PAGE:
First NOVA Makers Faire Held At Reston

First NOVA Makers Faire Held At Reston

Inaugural event brings visitors to explore hands on science and tech.

South Lakes High School in Reston was filled with visitors for the March Makers Faire hosted by NOVA Labs. Innovators, hackers, and artists came from all over the DC metro area to view the different displays

South Lakes High School in Reston was filled with visitors for the March Makers Faire hosted by NOVA Labs. Innovators, hackers, and artists came from all over the DC metro area to view the different displays Photo by Ryan Dunn

"This last week has been really intense, but we would say it was a success," said Brian Jacoby, a resident of Reston and founding member of NOVA Labs. Jacoby had just finished operations for the inaugural NOVA Makers Faire hosted at two locations, South Lakes Highs School and Langston Hughes Middle School in Reston. The event sold over 3,000 tickets, and more than 300 volunteers helped guide visitors to various displays related to technology and engineering.

"I was surprised by how ecstatic folks were, it was a great feeling, everybody was so upbeat," said Jacoby. Visitors came in from all over D.C. metro area, some as far as Baltimore, Richmond and Boston. Innovators, hackers, artists and do-it-yourselfers of all ages came to view the different displays of gadgetry and hear presentations by guest speakers. A nonprofit group based in Reston, NOVA Labs was founded in 2011.

Steve Bloom, a resident of Ashburn, helped display a 3D printer making bottle openers. "This has been great, I have gotten lots of good questions like what software I used." Bloom also participates in drone activities hosted by NOVA Labs. Displaying drones at the South Lakes gym was Chris Vo. "It is kind of like a hot rod, you buy the pieces and then put it together… I can build one drone powered with a lithium battery in about two hours," said Vo. Vo is Director of Education for the D.C. Area Drone User Group, the mid-Atlantic's largest organization related to small drone and UAV or sUAS technology.

Scott Harris, a resident of South Riding assisted with the display of a 3D printer called the TMAX 2.0 3D printer, which has a fully open sourced design. "We were not sure how many people would show," said Harris. Jacoby and other leaders of NOVA Labs had been preparing the Maker Faire for almost a year. "I was lucky enough to find Jeanne Marshall and Amy Shaw and we went forward, they are the heroes in this because they helped make it so amazing," said Jacoby.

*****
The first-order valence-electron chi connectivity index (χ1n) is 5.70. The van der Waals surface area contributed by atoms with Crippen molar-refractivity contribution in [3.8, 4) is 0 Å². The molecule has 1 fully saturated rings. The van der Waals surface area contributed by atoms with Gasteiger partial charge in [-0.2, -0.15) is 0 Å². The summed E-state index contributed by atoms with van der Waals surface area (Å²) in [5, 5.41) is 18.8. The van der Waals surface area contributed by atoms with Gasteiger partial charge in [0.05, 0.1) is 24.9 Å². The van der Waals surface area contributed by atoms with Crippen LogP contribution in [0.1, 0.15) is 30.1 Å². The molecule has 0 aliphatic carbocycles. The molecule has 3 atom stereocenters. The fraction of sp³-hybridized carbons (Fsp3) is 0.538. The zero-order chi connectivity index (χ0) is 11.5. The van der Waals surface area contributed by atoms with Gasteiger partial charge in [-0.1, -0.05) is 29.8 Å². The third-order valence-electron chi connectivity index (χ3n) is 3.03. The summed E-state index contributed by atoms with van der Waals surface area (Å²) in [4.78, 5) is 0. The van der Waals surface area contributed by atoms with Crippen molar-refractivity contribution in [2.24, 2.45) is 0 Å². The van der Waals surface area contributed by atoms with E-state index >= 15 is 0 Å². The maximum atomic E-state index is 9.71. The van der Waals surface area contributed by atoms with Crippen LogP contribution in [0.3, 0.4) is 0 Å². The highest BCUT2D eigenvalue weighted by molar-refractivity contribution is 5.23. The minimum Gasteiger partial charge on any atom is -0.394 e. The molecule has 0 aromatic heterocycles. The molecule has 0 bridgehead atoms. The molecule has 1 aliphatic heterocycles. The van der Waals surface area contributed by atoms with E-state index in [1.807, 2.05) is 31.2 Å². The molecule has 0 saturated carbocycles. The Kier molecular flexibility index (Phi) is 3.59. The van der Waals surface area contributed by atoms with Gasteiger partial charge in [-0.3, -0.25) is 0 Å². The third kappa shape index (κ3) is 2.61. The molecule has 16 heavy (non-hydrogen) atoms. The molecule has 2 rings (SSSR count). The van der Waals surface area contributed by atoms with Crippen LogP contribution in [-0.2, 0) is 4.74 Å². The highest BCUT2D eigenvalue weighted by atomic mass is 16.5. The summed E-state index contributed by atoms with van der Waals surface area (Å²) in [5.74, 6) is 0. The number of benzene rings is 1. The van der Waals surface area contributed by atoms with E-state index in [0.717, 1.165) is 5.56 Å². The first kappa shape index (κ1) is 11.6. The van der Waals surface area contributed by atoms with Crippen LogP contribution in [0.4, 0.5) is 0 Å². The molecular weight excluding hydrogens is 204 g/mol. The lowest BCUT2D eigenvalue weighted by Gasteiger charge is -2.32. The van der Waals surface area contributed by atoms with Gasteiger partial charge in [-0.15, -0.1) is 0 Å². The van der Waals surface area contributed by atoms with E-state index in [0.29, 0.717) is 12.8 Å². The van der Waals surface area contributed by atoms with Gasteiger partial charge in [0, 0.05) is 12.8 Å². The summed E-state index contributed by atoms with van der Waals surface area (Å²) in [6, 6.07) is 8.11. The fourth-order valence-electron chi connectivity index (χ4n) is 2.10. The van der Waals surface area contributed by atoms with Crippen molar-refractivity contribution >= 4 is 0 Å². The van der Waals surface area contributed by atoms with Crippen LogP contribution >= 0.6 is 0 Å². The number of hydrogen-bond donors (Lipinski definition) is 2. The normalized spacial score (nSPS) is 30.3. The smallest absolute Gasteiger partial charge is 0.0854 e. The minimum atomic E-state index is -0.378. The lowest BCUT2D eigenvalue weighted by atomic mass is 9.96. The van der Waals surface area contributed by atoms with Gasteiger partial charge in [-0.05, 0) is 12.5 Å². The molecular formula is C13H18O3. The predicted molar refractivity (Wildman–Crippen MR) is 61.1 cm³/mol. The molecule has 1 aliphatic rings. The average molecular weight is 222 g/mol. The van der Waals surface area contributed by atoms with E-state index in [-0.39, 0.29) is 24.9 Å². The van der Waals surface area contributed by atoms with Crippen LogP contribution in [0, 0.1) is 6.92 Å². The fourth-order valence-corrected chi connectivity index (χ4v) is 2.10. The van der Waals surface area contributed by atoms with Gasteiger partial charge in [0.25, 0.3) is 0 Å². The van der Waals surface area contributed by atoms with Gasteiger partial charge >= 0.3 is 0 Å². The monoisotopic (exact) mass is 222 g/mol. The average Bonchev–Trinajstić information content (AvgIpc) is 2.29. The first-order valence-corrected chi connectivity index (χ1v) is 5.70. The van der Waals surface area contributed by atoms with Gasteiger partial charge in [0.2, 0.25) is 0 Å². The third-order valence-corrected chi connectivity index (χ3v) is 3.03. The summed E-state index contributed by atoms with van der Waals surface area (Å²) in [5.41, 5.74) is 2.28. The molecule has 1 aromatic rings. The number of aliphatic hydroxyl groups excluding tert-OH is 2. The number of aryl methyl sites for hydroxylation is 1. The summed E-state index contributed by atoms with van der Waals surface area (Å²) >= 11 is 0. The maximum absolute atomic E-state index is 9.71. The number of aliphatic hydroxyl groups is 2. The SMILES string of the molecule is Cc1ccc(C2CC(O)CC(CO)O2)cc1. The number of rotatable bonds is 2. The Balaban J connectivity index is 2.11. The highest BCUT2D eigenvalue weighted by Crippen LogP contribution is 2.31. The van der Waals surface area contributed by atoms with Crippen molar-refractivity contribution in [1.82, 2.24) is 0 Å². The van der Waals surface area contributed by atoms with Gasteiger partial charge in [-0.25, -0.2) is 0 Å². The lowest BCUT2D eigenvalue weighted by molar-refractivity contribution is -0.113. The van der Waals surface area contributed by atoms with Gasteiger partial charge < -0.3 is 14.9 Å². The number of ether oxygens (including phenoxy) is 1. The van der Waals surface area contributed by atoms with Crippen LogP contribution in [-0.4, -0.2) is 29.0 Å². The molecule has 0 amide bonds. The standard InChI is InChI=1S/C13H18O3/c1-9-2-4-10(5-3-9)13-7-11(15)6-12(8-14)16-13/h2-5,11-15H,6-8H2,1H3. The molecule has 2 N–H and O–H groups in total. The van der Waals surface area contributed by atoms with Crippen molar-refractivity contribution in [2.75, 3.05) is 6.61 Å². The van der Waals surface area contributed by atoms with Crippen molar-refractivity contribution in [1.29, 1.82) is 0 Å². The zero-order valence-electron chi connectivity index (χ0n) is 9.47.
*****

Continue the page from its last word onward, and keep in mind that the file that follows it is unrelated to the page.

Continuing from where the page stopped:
THE FAIR was full of innovation and design. Volunteers gave basic soldering instructing, information on 3D printers, and displayed art made of fiber optic cables. Wind tunnels were set up at the South Lakes cafeteria, and folks demonstrated customized Minecraft programs for kids. At Langston Hughes Middle School robots and ham radios were on display. There were also participants from the Girls Excelling in Math and Sciences Club (GEMS) taking apart old computers and printers and learning how they work. "I couldn’t choose one favorite part of the festival," said Jacoby.

"You can really see the excitement in the kids’ faces, it really indicates it is getting them interested in science," said NOVA Labs co-founder Justin Leto. "At NOVA Labs we have hosted over 400 events… we hope the exposure from this event will help publicize our group." The event continued lasted from 11 a.m. until 4 p.m. "It is very neat," said Sheri Roman who brought her children to the fair. "They learned more in two hours than the last week."

"It has been fantastic, there was a lot of cool robotic stuff," said Fred Briggs, a resident of Ashburn who brought in his wife and children to the fair. Author Robert Wallace, whose children attended South Lakes, gave a presentation at South Lakes theatre on the history of American innovation and espionage. Nene Spivy, executive director of the Children’s Science Center was at the South Lakes cafeteria, explaining the organization’s "Museum Without Walls" program. "We love to tell people about our future museum in the Dulles region," said Spivy.

"I think it is awesome, we had a great time sharing about the Spy Museum as well as sharing about our Spy Camp," said Jacqueline V. Eyl, a resident of D.C. and the Youth Education Director of the International Spy Museum. The museum was one of the sponsors for the event, as were WyoLum, Ideaventions, the Community Foundation for Northern Virginia, and Fairfax Connector. Connector buses provided free transportation services for the event, shuttling visitors in from Herndon Monroe Bus Station. Other sponsors included, GEMS, Holland & Knight, Activity Rocket, and Small Batch Assembly.

"It is really about spreading the joy of making things, sharing the creativity," said Leto. "We want to make kids excited about making things, so by having this fair the goal is to put children on the path of life long learning that serves them their entire life. We really saw how much support this event had in the community and we are looking forward to next year."

TO LEARN MORE about NOVA Labs, visit